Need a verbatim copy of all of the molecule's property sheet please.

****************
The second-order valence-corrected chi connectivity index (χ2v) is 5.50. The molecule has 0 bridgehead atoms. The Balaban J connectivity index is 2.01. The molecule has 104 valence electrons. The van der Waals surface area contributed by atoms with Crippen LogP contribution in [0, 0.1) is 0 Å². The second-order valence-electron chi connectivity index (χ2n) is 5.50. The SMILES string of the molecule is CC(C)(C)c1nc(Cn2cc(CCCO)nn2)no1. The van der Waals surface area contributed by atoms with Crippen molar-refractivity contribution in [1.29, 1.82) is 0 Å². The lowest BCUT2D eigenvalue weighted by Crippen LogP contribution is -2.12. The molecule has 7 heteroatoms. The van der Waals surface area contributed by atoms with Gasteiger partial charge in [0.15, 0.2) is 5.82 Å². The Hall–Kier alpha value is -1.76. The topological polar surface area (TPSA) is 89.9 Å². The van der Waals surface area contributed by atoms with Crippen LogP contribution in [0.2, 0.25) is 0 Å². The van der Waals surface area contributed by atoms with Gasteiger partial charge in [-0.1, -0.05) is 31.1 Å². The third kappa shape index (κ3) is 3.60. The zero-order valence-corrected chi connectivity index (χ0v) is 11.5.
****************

The second-order valence-corrected chi connectivity index (χ2v) is 5.50. The molecule has 0 bridgehead atoms. The Balaban J connectivity index is 2.01. The molecule has 104 valence electrons. The van der Waals surface area contributed by atoms with Crippen LogP contribution in [0, 0.1) is 0 Å². The second-order valence-electron chi connectivity index (χ2n) is 5.50. The SMILES string of the molecule is CC(C)(C)c1nc(Cn2cc(CCCO)nn2)no1. The van der Waals surface area contributed by atoms with Crippen molar-refractivity contribution in [1.29, 1.82) is 0 Å². The lowest BCUT2D eigenvalue weighted by Crippen LogP contribution is -2.12. The molecule has 7 heteroatoms. The van der Waals surface area contributed by atoms with Gasteiger partial charge in [0.15, 0.2) is 5.82 Å². The Hall–Kier alpha value is -1.76. The topological polar surface area (TPSA) is 89.9 Å². The van der Waals surface area contributed by atoms with Crippen LogP contribution in [0.2, 0.25) is 0 Å². The van der Waals surface area contributed by atoms with Gasteiger partial charge in [-0.1, -0.05) is 31.1 Å². The third kappa shape index (κ3) is 3.60. The zero-order valence-corrected chi connectivity index (χ0v) is 11.5.